Righteous Among the Nations Chiune [Sempo] Sugihara
"It seems I have defied my government's orders, but if had not done so, I would have defied God's order."
Chiune [Sempo] Sugihara
At the Japanese Consulate in Lithuania, the consul Sugihara sits in his chamber. He hears the crowd gathering outside, and immediately returns to his work. His hand begins to shake, he lifts it a little bit, but the pain is very sharp. Yukiko, his wife, notices her husband’s struggle and brings him a hot cloth, which helps to calm the pain for a while. Sugihara grabs his pen again and goes back to his writing, while in his head there is only one thought: If I won’t provide the visas, this people will surely die. Outside the Consulate, there are thousands of Jewish refugees, standing, waiting for the consul they have never met before to grant them a visa that would save their lives.
Chiune [Sempo] Sugihara was the Japanese consul in Lithuania during World War II. In 1939, Sugihara was transferred from Helsinki to Kaunas, and became the first consul in the Japanese Consulate in Lithuania. In an interview with the Survivors of The Shoah Visual History Foundation, his wife Yukiko recalls that during the Nazi occupation, a rising number of Jewish refugees began lining up outside the Consulate, waiting day and night, knowing that Sugihara's visas were their last hope of escaping from the Nazi’s occupation.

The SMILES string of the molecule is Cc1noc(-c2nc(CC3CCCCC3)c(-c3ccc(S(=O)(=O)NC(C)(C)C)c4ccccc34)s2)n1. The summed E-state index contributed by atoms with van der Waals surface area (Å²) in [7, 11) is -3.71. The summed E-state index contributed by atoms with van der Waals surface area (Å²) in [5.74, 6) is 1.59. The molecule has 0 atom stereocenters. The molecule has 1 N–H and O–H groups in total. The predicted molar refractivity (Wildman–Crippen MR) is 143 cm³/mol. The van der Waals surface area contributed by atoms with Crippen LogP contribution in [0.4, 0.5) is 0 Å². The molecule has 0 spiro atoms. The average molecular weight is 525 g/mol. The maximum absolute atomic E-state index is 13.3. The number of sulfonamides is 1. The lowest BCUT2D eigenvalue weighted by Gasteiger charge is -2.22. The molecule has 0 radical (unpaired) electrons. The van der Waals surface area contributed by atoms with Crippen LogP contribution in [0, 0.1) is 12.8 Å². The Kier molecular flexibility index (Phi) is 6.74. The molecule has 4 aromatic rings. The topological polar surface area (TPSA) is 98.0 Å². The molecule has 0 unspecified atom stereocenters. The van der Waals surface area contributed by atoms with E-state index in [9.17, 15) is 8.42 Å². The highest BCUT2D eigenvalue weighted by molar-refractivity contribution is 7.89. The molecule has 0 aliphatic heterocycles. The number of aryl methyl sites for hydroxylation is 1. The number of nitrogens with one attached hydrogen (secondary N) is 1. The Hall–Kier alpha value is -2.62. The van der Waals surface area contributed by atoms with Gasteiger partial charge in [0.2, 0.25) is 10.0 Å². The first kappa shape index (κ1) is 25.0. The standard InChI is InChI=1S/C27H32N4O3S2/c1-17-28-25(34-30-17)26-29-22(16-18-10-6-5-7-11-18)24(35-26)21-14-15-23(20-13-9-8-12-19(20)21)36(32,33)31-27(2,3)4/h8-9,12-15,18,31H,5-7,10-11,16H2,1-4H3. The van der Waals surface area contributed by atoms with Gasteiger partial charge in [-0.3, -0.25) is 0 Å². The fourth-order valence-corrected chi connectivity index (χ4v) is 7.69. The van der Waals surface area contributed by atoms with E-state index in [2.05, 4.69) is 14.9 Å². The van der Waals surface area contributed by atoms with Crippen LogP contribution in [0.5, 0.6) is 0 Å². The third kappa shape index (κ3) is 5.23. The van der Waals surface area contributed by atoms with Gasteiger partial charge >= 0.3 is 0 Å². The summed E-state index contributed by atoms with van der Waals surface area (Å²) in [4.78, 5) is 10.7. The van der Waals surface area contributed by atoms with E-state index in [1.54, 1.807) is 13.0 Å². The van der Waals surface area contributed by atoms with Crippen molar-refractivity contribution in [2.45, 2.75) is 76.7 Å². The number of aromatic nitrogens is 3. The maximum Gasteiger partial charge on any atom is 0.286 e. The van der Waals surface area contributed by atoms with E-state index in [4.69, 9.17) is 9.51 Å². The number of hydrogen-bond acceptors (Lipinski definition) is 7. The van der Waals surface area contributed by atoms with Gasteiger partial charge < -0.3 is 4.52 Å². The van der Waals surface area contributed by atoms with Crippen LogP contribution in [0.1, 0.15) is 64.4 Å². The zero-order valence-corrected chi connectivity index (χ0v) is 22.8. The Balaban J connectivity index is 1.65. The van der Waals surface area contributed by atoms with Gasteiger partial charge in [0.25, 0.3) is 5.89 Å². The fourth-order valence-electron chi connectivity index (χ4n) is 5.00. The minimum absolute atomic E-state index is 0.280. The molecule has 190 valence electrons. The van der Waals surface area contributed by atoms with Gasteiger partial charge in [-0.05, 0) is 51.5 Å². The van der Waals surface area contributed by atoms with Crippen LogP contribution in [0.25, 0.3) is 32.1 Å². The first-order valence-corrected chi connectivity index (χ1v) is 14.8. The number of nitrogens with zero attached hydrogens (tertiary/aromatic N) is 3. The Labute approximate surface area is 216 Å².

Sugihara sent a telegram to the Foreign Ministry in Japan, to approve the Jewish refugees to pass through Japan and go on to different countries. However, the Foreign Ministry strongly refused to grant the visas due to Japan’s alliance with Germany. Sugihara tried again, but in response to his several requests, he was told not to issue the visas and drop the subject. Nevertheless, Sugihara couldn’t ignore the refugees. He decided to disobey the Ministry’s decision and issue the visas by himself. Sugihara worked endlessly on issuing as many visas as he possibly could. However, despite his hard work, the number of refugees applying for visas didn’t decrease.
In 1940, the Soviet government ordered Sugihara to leave the country and close the Consulate. When they found out that despite their orders, Sugihara was still there, he was given a two-day ultimatum. Sugihara decided to spend the time he had been given, to grant as many visas as he could. Sugihara’s hard work severely affected his hand, which started to swell and shake. His wife put hot compresses on his hand every night to reduce the pain. Despite his condition, he continued to issue the visas, knowing it was the refugees’ only hope. On September 1st, 1940, on his last day in Kaunas, Sugihara continued to issue visas until his train left the platform. Some say that Sugihara even left his stamp for the refugees on the train station, so they could issue their visas by themselves with his authorization.
Sugihara's ambition was to issue as many visas as he could and save as many lives as possible. The exact number of people saved by Sugihara is not known and is estimated between 4,500 to 6,000.
After the war  Sugihara and his family returned to Japan. Sugihara lost his position, and his family lived in poverty. During the post-war years, the people saved by Sugihara, searched for him and his family all over the world.
In 1984 the Yad Vashem institute declared Sugihara as a “Righteous among the nations” and he was invited to Israel to get the “Righteous among the nations” medal. As part of that recognition, Sugihara was offered a grant, which he refused. Instead, he asked for his son Nobuki, to be granted a scholarship to study at the Hebrew University of Jerusalem.
 Ibid, p. 70.
 Ibid, pp. 69-70.
 Ibid, p. 63.